This stage of the decade the music industry was the first casualty of the internet as music become digital and the adoption of mp3 music players gathered up steam. Sites like Napster that offered a free music sharing service reached 26 million users during its brief existence and was very disruptive for the music industry. People can now get music for free during this time. When Apple introduced the iPod/iTunes in 2001, we started to see a new business model emerge as Apple entered the music distribution business and as we all know how widely successful that became. 


The turn of the century was the start of the decline of the newspaper ad revenue through sites like Craigs List that offered free ads. Sites like also directed a second blow to the newspaper industry for Help wanted ads. Kijiji another FREE ad website was launched in 2005 to further take a bite out newspapers ad pie. You can best describe the newspaper industry during this decade as a deer frozen  while staring at headlights with doom on the horizon.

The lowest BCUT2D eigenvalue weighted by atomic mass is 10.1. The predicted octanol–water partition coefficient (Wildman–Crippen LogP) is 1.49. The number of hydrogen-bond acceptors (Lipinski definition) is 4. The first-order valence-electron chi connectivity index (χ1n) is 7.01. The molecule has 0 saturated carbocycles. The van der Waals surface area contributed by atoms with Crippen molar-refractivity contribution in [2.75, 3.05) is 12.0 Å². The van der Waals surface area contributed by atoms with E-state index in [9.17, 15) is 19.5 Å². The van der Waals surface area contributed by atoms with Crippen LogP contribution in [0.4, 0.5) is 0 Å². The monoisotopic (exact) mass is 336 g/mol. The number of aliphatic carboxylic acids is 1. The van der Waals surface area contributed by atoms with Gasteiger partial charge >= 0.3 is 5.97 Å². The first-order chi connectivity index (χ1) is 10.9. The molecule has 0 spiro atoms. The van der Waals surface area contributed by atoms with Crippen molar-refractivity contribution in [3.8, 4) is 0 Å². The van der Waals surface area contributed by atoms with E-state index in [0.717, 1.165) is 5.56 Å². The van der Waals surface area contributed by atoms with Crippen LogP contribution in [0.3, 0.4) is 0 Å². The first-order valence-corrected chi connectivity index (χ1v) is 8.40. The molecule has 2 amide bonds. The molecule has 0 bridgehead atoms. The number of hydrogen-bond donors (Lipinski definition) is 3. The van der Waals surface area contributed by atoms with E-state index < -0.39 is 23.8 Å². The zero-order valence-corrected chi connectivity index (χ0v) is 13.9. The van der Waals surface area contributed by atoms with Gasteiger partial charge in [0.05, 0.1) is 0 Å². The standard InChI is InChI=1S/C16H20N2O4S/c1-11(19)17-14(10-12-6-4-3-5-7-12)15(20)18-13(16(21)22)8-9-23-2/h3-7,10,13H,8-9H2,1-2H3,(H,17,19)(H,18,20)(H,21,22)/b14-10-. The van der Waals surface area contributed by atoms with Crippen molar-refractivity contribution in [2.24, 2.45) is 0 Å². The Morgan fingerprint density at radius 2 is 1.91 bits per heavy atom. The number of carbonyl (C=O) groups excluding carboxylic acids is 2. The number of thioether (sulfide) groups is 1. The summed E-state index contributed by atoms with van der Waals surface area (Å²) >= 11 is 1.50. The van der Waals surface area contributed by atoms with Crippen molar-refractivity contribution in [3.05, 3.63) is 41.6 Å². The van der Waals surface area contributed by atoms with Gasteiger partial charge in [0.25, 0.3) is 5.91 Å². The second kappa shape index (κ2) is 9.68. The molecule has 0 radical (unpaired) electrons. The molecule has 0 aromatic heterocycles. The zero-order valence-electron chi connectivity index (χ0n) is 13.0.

The Growth of the Ad Tech Sector

Social media became the new buzzword in this decade for personal websites as you can now get one for free from sites like Linkedin, Facebook and Twitter. The Free economy started to gather momentum as everything was free on the internet like video calling through Skype, Google Maps and YouTube for online video streaming.  Search Engines like Google used the free content provided online as part as their business model for their Ad Sense Ad Network  launched in 2003 and the Ad Tech sector was born.


In 2007 the iPhone and Kindle book reader were launched and the Kindle started off a storm of innovation for book publishing as the Kindle reader allowed Amazon to sell digital editions of their books. The iPhone combined all the benefits of a iPod, cell phone and PDA into one device and was labeled a smartphone. The Android smartphone was launched in 2008 and was supported by Samsung and other major hardware vendors to compete against Apple. Android is an open source software and Google helped create it and it is free to use.

During this time mobile networks were 3G that provided good internet download speeds so the internet became mobile now. The launched of the smartphone created an “APP” gold rush as companies released apps for this new digital storefront provided by iTunes and Google Play for software app like games, magazine, newspapers, social media, and e-commerce flooded the market.